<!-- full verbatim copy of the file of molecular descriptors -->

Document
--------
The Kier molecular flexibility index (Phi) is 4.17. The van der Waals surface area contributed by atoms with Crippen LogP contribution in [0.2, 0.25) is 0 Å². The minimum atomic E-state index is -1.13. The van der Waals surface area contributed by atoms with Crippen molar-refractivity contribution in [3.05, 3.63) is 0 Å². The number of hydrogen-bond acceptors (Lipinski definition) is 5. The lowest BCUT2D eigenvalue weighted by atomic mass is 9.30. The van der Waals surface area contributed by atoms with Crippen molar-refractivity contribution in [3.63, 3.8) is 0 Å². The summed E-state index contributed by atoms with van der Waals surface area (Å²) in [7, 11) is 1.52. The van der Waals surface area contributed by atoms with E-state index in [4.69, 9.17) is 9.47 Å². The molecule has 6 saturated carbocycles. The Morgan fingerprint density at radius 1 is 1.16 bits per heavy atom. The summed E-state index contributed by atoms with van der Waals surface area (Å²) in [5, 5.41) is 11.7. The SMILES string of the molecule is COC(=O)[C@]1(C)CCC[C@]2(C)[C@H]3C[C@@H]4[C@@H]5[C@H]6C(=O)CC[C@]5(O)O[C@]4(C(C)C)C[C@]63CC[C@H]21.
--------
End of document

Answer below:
The Kier molecular flexibility index (Phi) is 4.17. The van der Waals surface area contributed by atoms with Crippen LogP contribution in [0.2, 0.25) is 0 Å². The minimum atomic E-state index is -1.13. The van der Waals surface area contributed by atoms with Crippen molar-refractivity contribution in [3.05, 3.63) is 0 Å². The number of hydrogen-bond acceptors (Lipinski definition) is 5. The lowest BCUT2D eigenvalue weighted by atomic mass is 9.30. The van der Waals surface area contributed by atoms with Crippen molar-refractivity contribution in [3.63, 3.8) is 0 Å². The summed E-state index contributed by atoms with van der Waals surface area (Å²) in [7, 11) is 1.52. The van der Waals surface area contributed by atoms with E-state index in [4.69, 9.17) is 9.47 Å². The molecule has 6 saturated carbocycles. The Morgan fingerprint density at radius 1 is 1.16 bits per heavy atom. The summed E-state index contributed by atoms with van der Waals surface area (Å²) in [5, 5.41) is 11.7. The SMILES string of the molecule is COC(=O)[C@]1(C)CCC[C@]2(C)[C@H]3C[C@@H]4[C@@H]5[C@H]6C(=O)CC[C@]5(O)O[C@]4(C(C)C)C[C@]63CC[C@H]21.